All three groups need to be registered on VelTrak in time for the 2021/22 velvet season. Veterinary practices are first to register. They started doing this from 6 April and they should all be registered by the time deer farmers start registering, which happens from 3 May.

When farmers register, part of this process will include nominating which vet practice will supply their velvet tags – that’s why vet practices have been registering first.

If you are a velvet producer you (or the person who DINZ has recorded as the primary contact for the farm business) will receive an email on 3 May inviting you to register. This initial VelTrak “primary user” for the farm business will then be able to specify others who are authorised to carry out VelTrak transactions.

Another group that can start to register from 6 April are velvet buyers/packhouses.

The big difference with VelTrak tags apart from the colour is that they contain a UHF RFID chip with the tag’s unique number (also printed and barcoded onto the tag).

For farmers, VelTrak will greatly simplify compliance. You’ll no longer need to fill out paper VSDs (although you can of course record them for your own purposes if you want to, for your own farm management system). NVSB velvetters do still have to record the tag range numbers in their velvet record books when they begin velvetting. Individual tag numbers will be electronically recorded on the eVSDs.

Before each season you’ll order your tags from your vet practice as you always have done. There are two important differences here. First, the vet practice will record in VelTrak the tag numbers that have been allocated to you – you don’t need to do this. And second, there will be a cost. While much of the cost for running VelTrak will still be covered by levies, users will now pick up some of that cost too. This will help ensure more efficient use of the tags, rather than simply increasing the levy to cover all costs.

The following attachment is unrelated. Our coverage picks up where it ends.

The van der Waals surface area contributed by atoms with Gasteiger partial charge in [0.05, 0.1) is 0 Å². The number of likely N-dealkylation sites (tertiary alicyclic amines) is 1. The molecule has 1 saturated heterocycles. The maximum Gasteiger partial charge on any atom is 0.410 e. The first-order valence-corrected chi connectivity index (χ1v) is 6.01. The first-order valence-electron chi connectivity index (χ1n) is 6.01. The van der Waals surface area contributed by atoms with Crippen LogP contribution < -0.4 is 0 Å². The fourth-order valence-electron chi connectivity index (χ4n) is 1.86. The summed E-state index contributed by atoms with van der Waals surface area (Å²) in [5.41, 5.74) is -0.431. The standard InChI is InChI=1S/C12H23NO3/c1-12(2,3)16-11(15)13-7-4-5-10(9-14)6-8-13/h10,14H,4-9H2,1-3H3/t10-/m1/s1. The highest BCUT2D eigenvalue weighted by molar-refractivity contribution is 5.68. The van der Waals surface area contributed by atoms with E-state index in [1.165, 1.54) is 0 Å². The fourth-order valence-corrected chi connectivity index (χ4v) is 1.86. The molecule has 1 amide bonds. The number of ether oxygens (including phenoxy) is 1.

Vet practices will invoice you for the tags supplied – the recommended retail price is 49c/tag but this may vary and the price will be set by your vet clinic.

You’ll apply the tags to sticks of cut velvet as you always have but you don’t need to record tag numbers at this stage. That is done by your velvet buyer/packhouse. They will scan the tags and generate a draft electronic (e) VSD. You’ll be emailed to tell you the eVSD is waiting for your checking and approval on the VelTrak website. Once you’ve done this, the velvet can be forwarded for export or processing. No paper is involved.

There is also no special computer software or equipment needed. You can operate VelTrak with a normal PC, tablet or smart phone. There’s also no need to buy a scanner for the UHF chips in VelTrak tags – that’s looked after by the velvet buyer.

DINZ Quality Assurance Manager John Tacon says that there is always anxiety when a new system is introduced but he’s confident deer farmers will quickly adapt to the more streamlined system.

“Our velvet markets are welcoming this and it’s going to do a lot to protect our strong brand. Farmers have done a lot of great work over the past three years getting onside with the RCS and VelTrak will help lock in those gains by giving secure traceability.”

• For more on what VelTrak means for farmers:

• For frequently asked questions about VelTrak:

The new black VelTrak tags (top) have an RFID chip. A VelTrak tag correctly applied to a stick of velvet (bottom).

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North Island Deer Tech Expo: “Adding Value”

If you can’t make it to the national technical workshop in Invercargill in May, don’t worry, North Islanders: you’re covered! And South Islanders, you’re welcome too.

A North Island Tech Expo will be held at the Awapuni Function Centre, 67 Racecourse Road, Awapuni, Palmerston North on 30 June and 1 July.

Farmer-focused workshops with technical experts on hand will run over the afternoon of 30 June and morning of July 1, giving outof- town visitors plenty of time to get to and from the venue.

With 11 planned workshop topics to choose from there will be something for everyone. Each visitor will be able to attend four of the 90-minute workshops. The final make-up of the programme will depend on registrations and interest in topics, but at the time of writing, proposed topics covered: